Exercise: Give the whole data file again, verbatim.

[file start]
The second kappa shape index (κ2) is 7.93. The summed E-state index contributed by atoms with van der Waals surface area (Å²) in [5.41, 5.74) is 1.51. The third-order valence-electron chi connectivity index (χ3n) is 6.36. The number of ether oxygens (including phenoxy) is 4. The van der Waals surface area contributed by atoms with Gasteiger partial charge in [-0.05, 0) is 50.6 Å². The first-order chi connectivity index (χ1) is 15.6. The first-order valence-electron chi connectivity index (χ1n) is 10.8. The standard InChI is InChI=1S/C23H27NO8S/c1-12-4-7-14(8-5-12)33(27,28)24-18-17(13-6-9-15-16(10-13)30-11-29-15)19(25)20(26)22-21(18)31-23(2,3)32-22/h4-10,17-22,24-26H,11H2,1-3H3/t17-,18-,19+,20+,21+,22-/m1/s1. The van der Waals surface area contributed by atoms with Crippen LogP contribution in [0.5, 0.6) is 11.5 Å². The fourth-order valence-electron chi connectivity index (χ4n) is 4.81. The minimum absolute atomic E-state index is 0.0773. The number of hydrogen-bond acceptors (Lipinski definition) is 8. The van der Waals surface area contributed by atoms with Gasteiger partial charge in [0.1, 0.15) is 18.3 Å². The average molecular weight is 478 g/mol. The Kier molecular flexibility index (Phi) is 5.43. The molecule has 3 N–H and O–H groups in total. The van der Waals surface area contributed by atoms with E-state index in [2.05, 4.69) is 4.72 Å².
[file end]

The second kappa shape index (κ2) is 7.93. The summed E-state index contributed by atoms with van der Waals surface area (Å²) in [5.41, 5.74) is 1.51. The third-order valence-electron chi connectivity index (χ3n) is 6.36. The number of ether oxygens (including phenoxy) is 4. The van der Waals surface area contributed by atoms with Gasteiger partial charge in [-0.05, 0) is 50.6 Å². The first-order chi connectivity index (χ1) is 15.6. The first-order valence-electron chi connectivity index (χ1n) is 10.8. The standard InChI is InChI=1S/C23H27NO8S/c1-12-4-7-14(8-5-12)33(27,28)24-18-17(13-6-9-15-16(10-13)30-11-29-15)19(25)20(26)22-21(18)31-23(2,3)32-22/h4-10,17-22,24-26H,11H2,1-3H3/t17-,18-,19+,20+,21+,22-/m1/s1. The van der Waals surface area contributed by atoms with Crippen LogP contribution in [0.5, 0.6) is 11.5 Å². The fourth-order valence-electron chi connectivity index (χ4n) is 4.81. The minimum absolute atomic E-state index is 0.0773. The number of hydrogen-bond acceptors (Lipinski definition) is 8. The van der Waals surface area contributed by atoms with Gasteiger partial charge in [0.1, 0.15) is 18.3 Å². The average molecular weight is 478 g/mol. The Kier molecular flexibility index (Phi) is 5.43. The molecule has 3 N–H and O–H groups in total. The van der Waals surface area contributed by atoms with E-state index in [2.05, 4.69) is 4.72 Å².